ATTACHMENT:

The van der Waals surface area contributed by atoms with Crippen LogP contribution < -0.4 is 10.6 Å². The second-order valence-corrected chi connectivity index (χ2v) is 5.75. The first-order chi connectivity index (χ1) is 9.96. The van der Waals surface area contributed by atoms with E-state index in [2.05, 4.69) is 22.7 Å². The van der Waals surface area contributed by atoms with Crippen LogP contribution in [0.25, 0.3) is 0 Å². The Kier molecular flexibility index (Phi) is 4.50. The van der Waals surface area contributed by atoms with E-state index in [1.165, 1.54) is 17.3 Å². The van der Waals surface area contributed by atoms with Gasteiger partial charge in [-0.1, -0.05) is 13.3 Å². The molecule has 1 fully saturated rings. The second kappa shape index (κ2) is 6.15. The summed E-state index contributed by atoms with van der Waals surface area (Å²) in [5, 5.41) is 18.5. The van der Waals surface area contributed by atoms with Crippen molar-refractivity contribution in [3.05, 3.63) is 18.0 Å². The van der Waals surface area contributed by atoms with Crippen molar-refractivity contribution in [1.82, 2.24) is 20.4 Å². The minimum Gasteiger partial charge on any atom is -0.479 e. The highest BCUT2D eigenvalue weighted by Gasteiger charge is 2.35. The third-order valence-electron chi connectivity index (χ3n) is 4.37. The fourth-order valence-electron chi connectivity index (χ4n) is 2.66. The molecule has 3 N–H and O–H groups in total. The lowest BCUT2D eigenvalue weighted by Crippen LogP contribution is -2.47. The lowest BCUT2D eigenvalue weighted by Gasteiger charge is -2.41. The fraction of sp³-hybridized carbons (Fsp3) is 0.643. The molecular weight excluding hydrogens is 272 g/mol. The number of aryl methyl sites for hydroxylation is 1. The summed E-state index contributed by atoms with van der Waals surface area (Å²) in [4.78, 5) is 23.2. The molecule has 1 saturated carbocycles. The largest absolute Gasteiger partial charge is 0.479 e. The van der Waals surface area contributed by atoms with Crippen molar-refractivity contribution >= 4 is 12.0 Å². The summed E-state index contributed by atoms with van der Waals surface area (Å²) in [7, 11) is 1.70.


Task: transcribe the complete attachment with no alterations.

The van der Waals surface area contributed by atoms with Crippen LogP contribution < -0.4 is 10.6 Å². The second-order valence-corrected chi connectivity index (χ2v) is 5.75. The first-order chi connectivity index (χ1) is 9.96. The van der Waals surface area contributed by atoms with E-state index in [2.05, 4.69) is 22.7 Å². The van der Waals surface area contributed by atoms with Crippen LogP contribution in [0.25, 0.3) is 0 Å². The Kier molecular flexibility index (Phi) is 4.50. The van der Waals surface area contributed by atoms with E-state index in [1.165, 1.54) is 17.3 Å². The van der Waals surface area contributed by atoms with Gasteiger partial charge in [-0.1, -0.05) is 13.3 Å². The molecule has 1 fully saturated rings. The second kappa shape index (κ2) is 6.15. The summed E-state index contributed by atoms with van der Waals surface area (Å²) in [5, 5.41) is 18.5. The van der Waals surface area contributed by atoms with Crippen molar-refractivity contribution in [3.05, 3.63) is 18.0 Å². The van der Waals surface area contributed by atoms with Crippen molar-refractivity contribution in [1.82, 2.24) is 20.4 Å². The minimum Gasteiger partial charge on any atom is -0.479 e. The highest BCUT2D eigenvalue weighted by Gasteiger charge is 2.35. The third-order valence-electron chi connectivity index (χ3n) is 4.37. The fourth-order valence-electron chi connectivity index (χ4n) is 2.66. The molecule has 3 N–H and O–H groups in total. The lowest BCUT2D eigenvalue weighted by Crippen LogP contribution is -2.47. The lowest BCUT2D eigenvalue weighted by Gasteiger charge is -2.41. The fraction of sp³-hybridized carbons (Fsp3) is 0.643. The molecular weight excluding hydrogens is 272 g/mol. The number of aryl methyl sites for hydroxylation is 1. The summed E-state index contributed by atoms with van der Waals surface area (Å²) in [4.78, 5) is 23.2. The molecule has 1 saturated carbocycles. The largest absolute Gasteiger partial charge is 0.479 e. The van der Waals surface area contributed by atoms with Crippen molar-refractivity contribution >= 4 is 12.0 Å². The summed E-state index contributed by atoms with van der Waals surface area (Å²) in [7, 11) is 1.70.